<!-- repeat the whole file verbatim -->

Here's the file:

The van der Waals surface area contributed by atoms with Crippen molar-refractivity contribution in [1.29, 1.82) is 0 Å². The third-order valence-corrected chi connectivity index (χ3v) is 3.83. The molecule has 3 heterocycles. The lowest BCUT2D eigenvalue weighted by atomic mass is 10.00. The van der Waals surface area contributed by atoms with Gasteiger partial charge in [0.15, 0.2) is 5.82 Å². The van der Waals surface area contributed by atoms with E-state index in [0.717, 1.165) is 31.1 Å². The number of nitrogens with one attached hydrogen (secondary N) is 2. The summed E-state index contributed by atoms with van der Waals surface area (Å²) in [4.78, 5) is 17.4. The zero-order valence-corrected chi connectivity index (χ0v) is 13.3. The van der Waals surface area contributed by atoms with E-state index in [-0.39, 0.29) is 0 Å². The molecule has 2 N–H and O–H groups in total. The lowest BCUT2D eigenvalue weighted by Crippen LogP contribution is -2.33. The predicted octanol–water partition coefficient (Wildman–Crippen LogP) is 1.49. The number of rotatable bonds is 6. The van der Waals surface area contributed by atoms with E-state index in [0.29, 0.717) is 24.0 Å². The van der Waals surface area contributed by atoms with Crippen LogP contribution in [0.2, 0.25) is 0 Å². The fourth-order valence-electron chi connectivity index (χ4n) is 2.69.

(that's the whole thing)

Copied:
The van der Waals surface area contributed by atoms with Crippen molar-refractivity contribution in [1.29, 1.82) is 0 Å². The third-order valence-corrected chi connectivity index (χ3v) is 3.83. The molecule has 3 heterocycles. The lowest BCUT2D eigenvalue weighted by atomic mass is 10.00. The van der Waals surface area contributed by atoms with Gasteiger partial charge in [0.15, 0.2) is 5.82 Å². The van der Waals surface area contributed by atoms with E-state index in [0.717, 1.165) is 31.1 Å². The number of nitrogens with one attached hydrogen (secondary N) is 2. The summed E-state index contributed by atoms with van der Waals surface area (Å²) in [4.78, 5) is 17.4. The zero-order valence-corrected chi connectivity index (χ0v) is 13.3. The van der Waals surface area contributed by atoms with E-state index in [-0.39, 0.29) is 0 Å². The molecule has 2 N–H and O–H groups in total. The lowest BCUT2D eigenvalue weighted by Crippen LogP contribution is -2.33. The predicted octanol–water partition coefficient (Wildman–Crippen LogP) is 1.49. The number of rotatable bonds is 6. The van der Waals surface area contributed by atoms with E-state index in [0.29, 0.717) is 24.0 Å². The van der Waals surface area contributed by atoms with Crippen LogP contribution in [0.2, 0.25) is 0 Å². The fourth-order valence-electron chi connectivity index (χ4n) is 2.69.